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Wednesday, 30 August 1989
Page: 602

Senator BUTTON —Yesterday, on 29 August, Senator Chapman asked me a question about the proportion of wool purchased at auction in the financial year 1988-89 by the Australian Wool Corporation (AWC). I undertook to obtain an answer to the honourable senator's question as quickly as possible. The proportion of wool purchased at auction by the Australian Wool Corporation in1988-89 was 5.2 per cent of the total offering. The rate of AWC purchases was 16.4 per cent in June 1989 and 39.2 per cent in July 1989, and amounts to approximately 45.3 per cent so far this month. That tallies with some of the figures in the honourable senator's question. But the annual wool selling season commences in July each year and tends to follow a seasonal pattern. Traditionally, demand is weaker in the earlier months of each selling season because overseas buyers are not normally as active then, with many processors being closed during the height of the northern summer season.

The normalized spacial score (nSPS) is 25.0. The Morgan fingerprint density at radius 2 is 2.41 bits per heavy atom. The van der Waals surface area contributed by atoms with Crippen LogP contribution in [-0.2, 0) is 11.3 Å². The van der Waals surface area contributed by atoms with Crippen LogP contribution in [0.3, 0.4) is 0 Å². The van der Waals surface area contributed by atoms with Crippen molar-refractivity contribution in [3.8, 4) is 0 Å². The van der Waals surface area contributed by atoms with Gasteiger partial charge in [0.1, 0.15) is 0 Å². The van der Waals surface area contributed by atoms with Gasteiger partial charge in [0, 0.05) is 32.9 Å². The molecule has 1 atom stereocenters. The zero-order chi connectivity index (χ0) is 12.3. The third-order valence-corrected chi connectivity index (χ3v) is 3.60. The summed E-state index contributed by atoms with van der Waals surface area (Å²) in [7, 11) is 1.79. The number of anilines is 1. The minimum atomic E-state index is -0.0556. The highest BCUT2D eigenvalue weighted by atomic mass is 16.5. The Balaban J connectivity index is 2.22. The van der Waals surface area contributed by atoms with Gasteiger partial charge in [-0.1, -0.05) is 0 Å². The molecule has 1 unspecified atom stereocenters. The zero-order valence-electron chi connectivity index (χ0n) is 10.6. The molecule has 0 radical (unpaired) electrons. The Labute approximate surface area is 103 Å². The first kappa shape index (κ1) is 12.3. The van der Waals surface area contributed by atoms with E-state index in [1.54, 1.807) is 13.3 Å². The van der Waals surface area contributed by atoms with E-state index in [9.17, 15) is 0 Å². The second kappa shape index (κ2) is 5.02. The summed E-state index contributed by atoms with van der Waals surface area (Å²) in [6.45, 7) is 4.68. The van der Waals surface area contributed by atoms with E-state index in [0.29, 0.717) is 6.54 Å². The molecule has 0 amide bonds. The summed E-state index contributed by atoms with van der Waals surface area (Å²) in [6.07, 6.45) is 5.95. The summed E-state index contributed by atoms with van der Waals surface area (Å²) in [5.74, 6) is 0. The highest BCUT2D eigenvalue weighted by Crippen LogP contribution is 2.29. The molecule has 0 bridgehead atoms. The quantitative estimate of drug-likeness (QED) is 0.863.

So far this season the trade has purchased approximately the same quantity of wool as at the same stage of the season last year. However, increased production of wool, coupled with delays in shearing because of wet weather at the end of last season, has resulted in an increased volume of wool being put on the market in recent weeks. Buyers therefore have greater choice in their purchases. In addition, high overseas stockpiles, notably in Japan, have resulted in reduced activity by Japanese buyers. China and Russia are also not active in the market at present, primarily because of foreign currency shortages. However, the Australian Wool Corporation expects both China and Russia to re-enter the market in the coming months, and as overseas stockpiles are reduced other overseas buyers will become more active, which is expected to result in the market moving more in the seller's favour.